A Martyrology f.8r
Medium: Ink and pigments on vellum
A martyrology was a collection of lives of saints (especially stories of their martyrdoms), lists of names and dates of death of members or patrons of a monastery arranged according to the calendar of feast days, and the 'Rule'--the guidelines for conduct and daily prayer, the most common being the Rule of St Benedict (benedictine rule). It was made to be read from during the meeting called 'chapter', which was held after early morning prayer (about 6 am) for the purpose of commemorating the dead and reading a chapter of the rule. After the reading, assignments for various tasks were made and any necessary punishments or complaints delivered. This martyrology belonged to the priory of Christ Church, Canterbury, and records the names and death dates of many of its monks, as well as those from its confraternity such as Glastonbury and Faversham.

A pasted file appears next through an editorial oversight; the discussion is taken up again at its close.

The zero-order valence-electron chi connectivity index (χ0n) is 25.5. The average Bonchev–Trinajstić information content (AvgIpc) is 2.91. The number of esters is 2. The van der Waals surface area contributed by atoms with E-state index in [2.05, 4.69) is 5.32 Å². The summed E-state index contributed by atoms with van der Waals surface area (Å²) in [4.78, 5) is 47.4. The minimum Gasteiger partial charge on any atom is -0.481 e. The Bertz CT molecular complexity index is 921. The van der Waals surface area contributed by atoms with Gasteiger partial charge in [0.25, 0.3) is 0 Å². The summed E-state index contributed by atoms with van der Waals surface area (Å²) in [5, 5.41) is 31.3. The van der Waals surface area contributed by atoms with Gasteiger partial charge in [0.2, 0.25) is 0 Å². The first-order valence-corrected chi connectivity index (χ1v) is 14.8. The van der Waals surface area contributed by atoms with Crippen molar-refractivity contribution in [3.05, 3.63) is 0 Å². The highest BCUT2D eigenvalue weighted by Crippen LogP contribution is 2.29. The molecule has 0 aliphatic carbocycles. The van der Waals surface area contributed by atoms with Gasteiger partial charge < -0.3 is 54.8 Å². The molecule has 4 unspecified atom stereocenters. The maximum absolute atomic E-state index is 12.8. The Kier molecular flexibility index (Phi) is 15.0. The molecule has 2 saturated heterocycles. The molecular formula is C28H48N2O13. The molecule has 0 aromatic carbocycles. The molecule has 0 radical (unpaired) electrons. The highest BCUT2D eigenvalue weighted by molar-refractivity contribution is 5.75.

Any day of the year may be the feast of dozens of saints. A medieval church or monastery would select the saints most significant for it. This page has the beginning of February, which highlights St Ignatius, the late 1st-century bishop of Antioch who was considered the second pope. Other saints are mentioned for the day, ending with St Brigit "in Ireland, whose life shines with miracles." Next, according to the Roman calendar system (using nones, ides, kalends), is the 4th nones of February or 2 February, on which an array of early Christian martyrs are commemorated.